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By Dragon Wang and Austin Chang at Beijing East IP Ltd.
On April 26, the Guangdong Higher People’s Court issued Guidelines for Trial of Dispute Cases Involving Standard Essential Patents (for Trial Implementation) (the “Guidelines”). The Guidelines includes 32 articles and focuses on the following four aspects: 1. General issues regarding standard essential patent (SEP) dispute cases; 2. Issues on civil liability for ceasing implementation of an SEP; 3. Issues for determining SEP license fees; and 4. Issues for anti-trust dispute trial involving SEP.
Summary of the Guidelines
1. General issues regarding SEP dispute cases
This section listed the good faith principle, FRAND commitments, patent ownership, customary business practices, standards developing organizations (SDOs) commitments, and jurisdiction.
2. Issues on civil liability for ceasing implementation of SEP
Three steps to determine SEP infringement:
The court provides factors to determine whether to support a request for injunction:
The court provides factors to determine whether an SEP owner fails to satisfy the FRAND commitments:
Factors to determine explicit faults of an SEP implementer:
3. Issues for determining SEP license fees
The court points out that once an SEP owner has fully discussed its license terms with the implementer but still fails to reach an agreeable license fee, that SEP owner may bring a lawsuit. The court states that where an SEP owner or an implementer requests a court to determine SEP license fees outside of the court’s jurisdiction, such court may do so on its discretion given that no other rejection is raised by the other party.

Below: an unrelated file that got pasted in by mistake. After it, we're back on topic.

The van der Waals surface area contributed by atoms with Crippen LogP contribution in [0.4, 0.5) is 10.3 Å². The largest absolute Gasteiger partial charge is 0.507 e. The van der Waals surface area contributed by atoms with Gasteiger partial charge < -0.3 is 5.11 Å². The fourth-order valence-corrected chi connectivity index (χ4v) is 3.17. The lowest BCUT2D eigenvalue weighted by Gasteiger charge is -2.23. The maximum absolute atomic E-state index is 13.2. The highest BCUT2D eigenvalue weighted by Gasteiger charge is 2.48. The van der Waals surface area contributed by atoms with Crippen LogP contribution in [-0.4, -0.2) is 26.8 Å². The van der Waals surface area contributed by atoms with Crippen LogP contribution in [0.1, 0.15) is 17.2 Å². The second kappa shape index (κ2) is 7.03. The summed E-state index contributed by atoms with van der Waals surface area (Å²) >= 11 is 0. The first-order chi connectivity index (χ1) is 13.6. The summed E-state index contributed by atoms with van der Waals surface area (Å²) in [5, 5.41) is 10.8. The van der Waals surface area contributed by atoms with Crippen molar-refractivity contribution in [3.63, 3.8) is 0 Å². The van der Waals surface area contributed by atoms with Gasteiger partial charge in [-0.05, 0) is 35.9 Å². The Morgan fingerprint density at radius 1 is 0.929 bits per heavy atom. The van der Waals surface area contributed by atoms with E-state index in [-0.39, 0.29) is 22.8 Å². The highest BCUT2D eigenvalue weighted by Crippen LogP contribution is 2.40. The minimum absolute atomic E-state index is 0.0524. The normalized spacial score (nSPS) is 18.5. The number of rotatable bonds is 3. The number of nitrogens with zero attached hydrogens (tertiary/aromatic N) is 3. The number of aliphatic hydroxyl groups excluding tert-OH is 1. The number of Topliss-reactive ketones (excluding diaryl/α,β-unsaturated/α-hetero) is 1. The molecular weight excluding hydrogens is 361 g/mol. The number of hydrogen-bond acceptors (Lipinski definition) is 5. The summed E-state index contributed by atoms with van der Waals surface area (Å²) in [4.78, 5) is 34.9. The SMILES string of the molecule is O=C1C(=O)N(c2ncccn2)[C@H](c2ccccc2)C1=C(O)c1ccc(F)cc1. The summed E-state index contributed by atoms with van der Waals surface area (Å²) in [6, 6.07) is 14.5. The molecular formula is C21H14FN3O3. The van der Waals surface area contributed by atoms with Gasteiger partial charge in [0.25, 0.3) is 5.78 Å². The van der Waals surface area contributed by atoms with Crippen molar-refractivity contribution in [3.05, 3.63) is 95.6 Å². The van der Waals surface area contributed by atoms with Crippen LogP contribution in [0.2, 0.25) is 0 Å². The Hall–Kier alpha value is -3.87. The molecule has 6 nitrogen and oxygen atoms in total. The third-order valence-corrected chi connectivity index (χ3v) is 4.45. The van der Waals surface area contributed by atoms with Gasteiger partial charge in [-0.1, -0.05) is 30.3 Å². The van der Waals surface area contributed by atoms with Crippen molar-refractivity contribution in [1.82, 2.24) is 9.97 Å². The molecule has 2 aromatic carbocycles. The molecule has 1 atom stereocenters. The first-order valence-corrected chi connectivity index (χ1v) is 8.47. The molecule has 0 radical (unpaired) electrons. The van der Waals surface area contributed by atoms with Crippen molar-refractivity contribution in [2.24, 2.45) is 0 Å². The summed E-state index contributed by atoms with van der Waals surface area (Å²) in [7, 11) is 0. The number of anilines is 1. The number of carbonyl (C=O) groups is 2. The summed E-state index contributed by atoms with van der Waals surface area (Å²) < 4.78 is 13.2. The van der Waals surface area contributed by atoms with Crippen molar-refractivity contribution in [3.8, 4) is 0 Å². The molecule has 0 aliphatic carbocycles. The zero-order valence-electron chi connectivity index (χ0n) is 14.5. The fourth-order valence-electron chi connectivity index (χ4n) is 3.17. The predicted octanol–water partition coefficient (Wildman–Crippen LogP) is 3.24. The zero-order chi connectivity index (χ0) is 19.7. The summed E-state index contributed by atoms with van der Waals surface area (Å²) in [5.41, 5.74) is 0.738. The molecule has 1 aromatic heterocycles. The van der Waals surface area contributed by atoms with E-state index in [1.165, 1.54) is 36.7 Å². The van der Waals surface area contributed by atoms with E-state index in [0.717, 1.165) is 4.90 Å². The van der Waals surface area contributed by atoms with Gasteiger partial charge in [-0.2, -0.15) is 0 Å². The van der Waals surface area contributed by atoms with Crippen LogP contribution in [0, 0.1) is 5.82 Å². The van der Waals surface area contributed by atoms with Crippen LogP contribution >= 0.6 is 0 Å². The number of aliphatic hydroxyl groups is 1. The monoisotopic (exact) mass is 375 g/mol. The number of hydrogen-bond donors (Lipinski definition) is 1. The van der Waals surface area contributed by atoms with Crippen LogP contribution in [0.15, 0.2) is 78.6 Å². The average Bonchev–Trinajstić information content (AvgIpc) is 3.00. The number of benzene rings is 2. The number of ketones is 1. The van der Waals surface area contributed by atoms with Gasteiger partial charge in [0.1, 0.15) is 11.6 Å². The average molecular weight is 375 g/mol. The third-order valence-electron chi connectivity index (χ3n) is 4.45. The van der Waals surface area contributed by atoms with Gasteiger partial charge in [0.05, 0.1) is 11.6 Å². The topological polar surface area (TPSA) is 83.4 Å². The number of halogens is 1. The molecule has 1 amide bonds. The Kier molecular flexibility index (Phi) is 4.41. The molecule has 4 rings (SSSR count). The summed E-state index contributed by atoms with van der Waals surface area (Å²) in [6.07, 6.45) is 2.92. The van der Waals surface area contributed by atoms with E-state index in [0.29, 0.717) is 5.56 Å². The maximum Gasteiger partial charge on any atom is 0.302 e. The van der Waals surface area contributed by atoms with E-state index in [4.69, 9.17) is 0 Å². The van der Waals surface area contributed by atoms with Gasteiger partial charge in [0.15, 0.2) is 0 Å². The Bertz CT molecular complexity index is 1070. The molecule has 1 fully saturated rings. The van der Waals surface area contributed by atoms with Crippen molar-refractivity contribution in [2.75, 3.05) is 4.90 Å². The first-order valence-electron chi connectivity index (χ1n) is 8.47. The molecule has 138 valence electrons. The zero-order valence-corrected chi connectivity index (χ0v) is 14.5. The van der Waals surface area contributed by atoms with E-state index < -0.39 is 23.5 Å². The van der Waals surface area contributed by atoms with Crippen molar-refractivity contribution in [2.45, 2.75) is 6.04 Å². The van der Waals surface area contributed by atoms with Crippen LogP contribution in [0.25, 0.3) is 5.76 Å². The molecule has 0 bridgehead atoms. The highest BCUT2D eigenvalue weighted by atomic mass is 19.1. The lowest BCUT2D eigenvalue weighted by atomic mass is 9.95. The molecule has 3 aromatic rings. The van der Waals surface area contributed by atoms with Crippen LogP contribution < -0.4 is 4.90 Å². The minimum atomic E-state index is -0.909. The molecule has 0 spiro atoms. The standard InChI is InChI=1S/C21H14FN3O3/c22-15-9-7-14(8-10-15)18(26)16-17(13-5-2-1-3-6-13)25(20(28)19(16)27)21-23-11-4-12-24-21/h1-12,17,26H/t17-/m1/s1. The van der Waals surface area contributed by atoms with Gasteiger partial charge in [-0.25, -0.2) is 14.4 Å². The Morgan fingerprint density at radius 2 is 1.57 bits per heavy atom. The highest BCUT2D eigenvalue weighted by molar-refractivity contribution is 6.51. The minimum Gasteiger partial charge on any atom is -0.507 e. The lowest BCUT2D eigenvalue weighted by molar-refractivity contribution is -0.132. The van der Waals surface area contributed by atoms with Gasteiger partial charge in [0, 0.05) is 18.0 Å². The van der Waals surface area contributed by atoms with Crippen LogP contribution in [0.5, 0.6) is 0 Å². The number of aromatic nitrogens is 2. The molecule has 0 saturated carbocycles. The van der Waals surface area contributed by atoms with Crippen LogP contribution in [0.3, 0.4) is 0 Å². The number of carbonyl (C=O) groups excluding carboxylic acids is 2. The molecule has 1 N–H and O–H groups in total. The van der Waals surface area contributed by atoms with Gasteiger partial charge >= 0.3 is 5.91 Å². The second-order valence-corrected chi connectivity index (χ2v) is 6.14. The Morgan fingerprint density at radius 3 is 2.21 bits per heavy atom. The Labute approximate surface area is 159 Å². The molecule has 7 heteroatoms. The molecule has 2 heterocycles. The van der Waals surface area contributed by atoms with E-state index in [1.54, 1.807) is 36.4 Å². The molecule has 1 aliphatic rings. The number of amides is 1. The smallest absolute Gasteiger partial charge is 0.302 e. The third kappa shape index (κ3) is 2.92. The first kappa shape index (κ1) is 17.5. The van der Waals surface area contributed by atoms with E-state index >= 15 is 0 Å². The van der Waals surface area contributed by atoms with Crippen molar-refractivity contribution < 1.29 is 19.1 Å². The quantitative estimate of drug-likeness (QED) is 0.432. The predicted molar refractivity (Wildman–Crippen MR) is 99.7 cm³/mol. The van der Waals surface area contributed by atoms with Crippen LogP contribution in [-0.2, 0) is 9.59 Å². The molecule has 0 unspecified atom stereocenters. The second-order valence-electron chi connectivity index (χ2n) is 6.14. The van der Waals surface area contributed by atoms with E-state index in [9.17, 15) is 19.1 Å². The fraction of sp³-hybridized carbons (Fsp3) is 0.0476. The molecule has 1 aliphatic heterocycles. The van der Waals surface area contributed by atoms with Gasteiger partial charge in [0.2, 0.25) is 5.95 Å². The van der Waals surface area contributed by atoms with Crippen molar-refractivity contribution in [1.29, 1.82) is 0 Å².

The court lists the following methods for determining SEP license fee:
In addition, the court states that if one party has evidence to proof that the other party holds critical information on SEP license fees, that party may ask court to order the other party to provide such information. If the other party fails to provide such information, court may render a decision based on available evidence and alleged license fees.
4. Issues for anti-trust dispute trial involving an SEP
The court lays out some important issues to be considered when trying an anti-trust case that involves an SEP.
These guidelines, though mimic part of the guidelines issued by the Beijing High Court last year, provide more detail look into Chinese court’s perspective on SEP disputes, such as, first, to make sure that Guangdong courts follow the guidelines in render decisions on SEP disputes, because Guangdong is home to dozens of major Chinese handset and high-tech manufacturers, where SEP disputes are most likely to be brought. Second, these guidelines confirm Chinese courts’ ambition on taking a lead in adjudicating worldwide SEP disputes in China. Third, these guidelines also show Chinese courts’ willingness to take the challenge in determining royalty rates in a global scale.